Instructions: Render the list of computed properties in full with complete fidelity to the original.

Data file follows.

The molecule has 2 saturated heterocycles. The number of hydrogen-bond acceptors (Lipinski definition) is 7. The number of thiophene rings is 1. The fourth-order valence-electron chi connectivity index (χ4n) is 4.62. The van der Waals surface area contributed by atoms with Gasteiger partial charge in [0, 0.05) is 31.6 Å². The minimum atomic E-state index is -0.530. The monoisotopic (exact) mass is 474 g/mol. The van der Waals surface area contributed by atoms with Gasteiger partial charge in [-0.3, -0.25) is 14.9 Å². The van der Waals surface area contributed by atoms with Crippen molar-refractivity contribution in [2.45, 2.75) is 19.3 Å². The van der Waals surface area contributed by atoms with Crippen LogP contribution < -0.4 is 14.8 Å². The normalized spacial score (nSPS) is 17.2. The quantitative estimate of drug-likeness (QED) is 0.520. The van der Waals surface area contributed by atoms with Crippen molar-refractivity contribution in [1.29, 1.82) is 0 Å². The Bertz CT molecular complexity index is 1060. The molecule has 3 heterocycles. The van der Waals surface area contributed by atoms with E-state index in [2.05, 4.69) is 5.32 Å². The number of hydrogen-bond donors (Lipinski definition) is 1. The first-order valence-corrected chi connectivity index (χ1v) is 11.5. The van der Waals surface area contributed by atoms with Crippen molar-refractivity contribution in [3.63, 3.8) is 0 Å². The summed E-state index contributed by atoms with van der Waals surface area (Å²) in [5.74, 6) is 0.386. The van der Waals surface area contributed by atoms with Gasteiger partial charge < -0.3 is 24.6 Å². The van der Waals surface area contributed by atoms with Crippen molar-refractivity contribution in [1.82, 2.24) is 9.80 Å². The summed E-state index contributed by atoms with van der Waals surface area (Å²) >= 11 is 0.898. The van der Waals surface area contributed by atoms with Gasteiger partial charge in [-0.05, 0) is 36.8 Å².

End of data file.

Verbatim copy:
The molecule has 2 saturated heterocycles. The number of hydrogen-bond acceptors (Lipinski definition) is 7. The number of thiophene rings is 1. The fourth-order valence-electron chi connectivity index (χ4n) is 4.62. The van der Waals surface area contributed by atoms with Gasteiger partial charge in [0, 0.05) is 31.6 Å². The minimum atomic E-state index is -0.530. The monoisotopic (exact) mass is 474 g/mol. The van der Waals surface area contributed by atoms with Gasteiger partial charge in [-0.3, -0.25) is 14.9 Å². The van der Waals surface area contributed by atoms with Crippen molar-refractivity contribution in [2.45, 2.75) is 19.3 Å². The van der Waals surface area contributed by atoms with Crippen LogP contribution < -0.4 is 14.8 Å². The normalized spacial score (nSPS) is 17.2. The quantitative estimate of drug-likeness (QED) is 0.520. The van der Waals surface area contributed by atoms with Crippen molar-refractivity contribution in [1.29, 1.82) is 0 Å². The Bertz CT molecular complexity index is 1060. The molecule has 3 heterocycles. The van der Waals surface area contributed by atoms with E-state index in [2.05, 4.69) is 5.32 Å². The number of hydrogen-bond donors (Lipinski definition) is 1. The first-order valence-corrected chi connectivity index (χ1v) is 11.5. The van der Waals surface area contributed by atoms with Crippen molar-refractivity contribution in [3.63, 3.8) is 0 Å². The summed E-state index contributed by atoms with van der Waals surface area (Å²) in [5.74, 6) is 0.386. The van der Waals surface area contributed by atoms with Gasteiger partial charge < -0.3 is 24.6 Å². The van der Waals surface area contributed by atoms with Crippen molar-refractivity contribution in [1.82, 2.24) is 9.80 Å². The summed E-state index contributed by atoms with van der Waals surface area (Å²) >= 11 is 0.898. The van der Waals surface area contributed by atoms with Gasteiger partial charge in [-0.05, 0) is 36.8 Å².